The political race is a troubling (possibly drunk), “What now?” tightrope walker. From now until November, we will be wondering about the outcome. And even after the election, “What now?” will fit. I don’t really want to get into which candidate is better or worse (though I have strong opinions). All I want to offer the discussion on that matter is to say that we all have a responsibility and privilege to vote. The unpredictability factor is lessened a bit when we know we’ve had input. I’ve heard too many folks saying they aren’t going to vote because they don’t like the choices. Instead of opting out completely, I hope for civil discourse (reasonable discussions) and participation. And beyond that, I have faith that things will work out. But faith isn’t enough. We need to be active. I view the U.S. like a P.B.S. show sometimes: “This show, called the U.S.A., is presented by the generosity of voters like you; it’s up to each of us to participate and then we’ll really know what this country wants its show to look like.”

Some have lost faith in the system, but I believe we need to use the system and be active in improving the system. I was a teacher for over 25 years; public schools are flawed, as is our democracy. As part of these systems, however, we have more power than we realize and than we’ve used. One model for sharing this voice we have is called Letter to the Next President (another model is called…just contact your representatives and senators). It’s a nationwide initiative designed to give 8th-12th grade students an audience to share their concerns. And if I may plug a free workshop I’m leading…If you are interested in learning how you can get students participating in the initiative, check out this brochure about the workshop. Be vocal without being annoying or disrespectful.

Why am I staying impartial on the political question? I liked what Michelle Obama said in her Democratic Convention speech:
“So in this election, we cannot sit back and hope that everything works out for the best. We cannot afford to be tired, or frustrated, or cynical. No, hear me — between now and November, we need to do what we did eight years ago and four years ago: We need to knock on every door. We need to get out every vote. We need to pour every last ounce of our passion and our strength and our love for this country into electing Hillary Clinton as President of the United States of America.” So there it is.

People love to ask questions and make predictions about my retirement also. “What now?” is a logical curiosity. I’m only 55; I could live 30+ more years if I play my cards right. Many like to predict I will miss being with young people and miss the teaching…and in some ways they are probably right. However, predictions about me being bored or wishing I hadn’t retired (I predict) seem improbable. If I can go back to the tightrope walker analogy, I feel quite content on my walk; as a matter of fact, I’m embracing the unpredictability of retirement. Open to the possibilities of life.

As a wrap-up, I have to give a shout out to our POTUS on the occasion of his 55th birthday (yesterday). President Obama has led us admirably. There will never be a perfect president. I thank him for his level head, his intelligent way, his vision, his humor, his songs, his family focus, and so much more. Here are 55 photos of him on his 55th birthday. And I have to wonder “What Now?” for him, too.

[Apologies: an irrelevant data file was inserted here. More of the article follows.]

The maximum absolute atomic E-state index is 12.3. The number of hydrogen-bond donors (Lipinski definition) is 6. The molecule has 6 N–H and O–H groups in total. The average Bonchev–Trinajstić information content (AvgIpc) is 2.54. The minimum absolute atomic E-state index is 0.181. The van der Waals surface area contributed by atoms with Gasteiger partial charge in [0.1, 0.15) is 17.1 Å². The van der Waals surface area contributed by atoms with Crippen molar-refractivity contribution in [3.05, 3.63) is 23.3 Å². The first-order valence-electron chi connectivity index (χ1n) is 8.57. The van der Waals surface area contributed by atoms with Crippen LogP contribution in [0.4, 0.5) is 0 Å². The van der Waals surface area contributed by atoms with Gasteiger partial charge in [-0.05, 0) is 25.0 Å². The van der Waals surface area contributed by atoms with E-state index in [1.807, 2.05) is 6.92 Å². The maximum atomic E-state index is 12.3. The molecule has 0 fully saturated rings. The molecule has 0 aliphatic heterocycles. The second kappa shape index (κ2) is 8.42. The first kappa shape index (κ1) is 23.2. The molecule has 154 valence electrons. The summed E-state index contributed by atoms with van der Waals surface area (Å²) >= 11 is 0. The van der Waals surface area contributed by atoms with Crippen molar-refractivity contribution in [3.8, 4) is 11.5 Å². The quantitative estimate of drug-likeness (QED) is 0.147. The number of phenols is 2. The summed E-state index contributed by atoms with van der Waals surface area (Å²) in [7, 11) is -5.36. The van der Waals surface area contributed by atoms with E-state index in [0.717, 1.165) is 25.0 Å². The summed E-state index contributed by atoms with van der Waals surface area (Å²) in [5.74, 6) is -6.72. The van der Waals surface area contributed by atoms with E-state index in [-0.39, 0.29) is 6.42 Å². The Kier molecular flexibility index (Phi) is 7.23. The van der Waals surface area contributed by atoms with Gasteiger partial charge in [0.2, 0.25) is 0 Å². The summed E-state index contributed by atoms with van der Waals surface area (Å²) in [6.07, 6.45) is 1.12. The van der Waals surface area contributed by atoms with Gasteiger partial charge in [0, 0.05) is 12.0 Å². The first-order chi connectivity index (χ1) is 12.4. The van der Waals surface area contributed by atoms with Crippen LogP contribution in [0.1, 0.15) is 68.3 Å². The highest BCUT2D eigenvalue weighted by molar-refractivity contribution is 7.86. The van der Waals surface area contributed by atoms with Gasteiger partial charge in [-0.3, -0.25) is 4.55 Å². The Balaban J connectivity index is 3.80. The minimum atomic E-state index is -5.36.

While I’m doing shout outs, I loved New Jersey Senator Cory Booker’s speech at the convention (here’s the text). I wonder if we’ll see more of him in four years…

This article by David Korten points out more of my thoughts on the campaign…
Yes Magazine’s article entitled “This Presidential Race is a Clear Choice: Flight, Fight, or Fellowship” May the Force be with us.

Seeing Pine Ridge Differently

Before we left for Pine Ridge Indian Reservation in South Dakota, I had several teens and parents ask me if I have seen things change in the many times I have been out to the “rez.” “Unfortunately,” I would say, “things don’t change much.” Each time I have been there, I’ve been told and shown how poverty and suicide rates are higher than national averages, how few Lakota are practicing their rich way of life, and how few new businesses are popping up. It’s a dose of reality that most people don’t want to hear or see.

That answer has changed a bit this time though. I was one of the chaperones for the Peoples Church Youth Group as we worked for a week with the Re-Member organization on Pine Ridge Indian Reservation in southwestern South Dakota. And my experience this time showed me that in some ways things are worse and in some ways things are better for the Lakota on the rez.

The number of teen suicides at Pine Ridge is accelerating out of control; this fact may have been the most startling realization to the teens we brought out from East Lansing. Over 14 teens have killed themselves this year and it came close to home for us this week; both Inila Wakan (aka Keith Janis) and Will Peters (speakers at Re-Member) shared that they each had a grandchild commit suicide in the past year. These tragic scenes of the current Lakota landscape are mind- boggling and unacceptable. How could teens who have role models like these two spiritual, caring elders take their own lives? While it’s true that Pine Ridge recently received a grant from the Department of Education to impact the number of teen suicide attempts, one wonders how much of that money will get where it needs to be due to tribal corruption…and the immensity of the problem. Some point to racism as the core cause of the suicide problem.

Others put their time into prevention through Lakota education and pride, as well as solidifying existing supports in the community. Two examples are from the speakers I mentioned above. Inila Wakan was instrumental in starting Santana House. Here’s the description of their mission off of their Facebook page: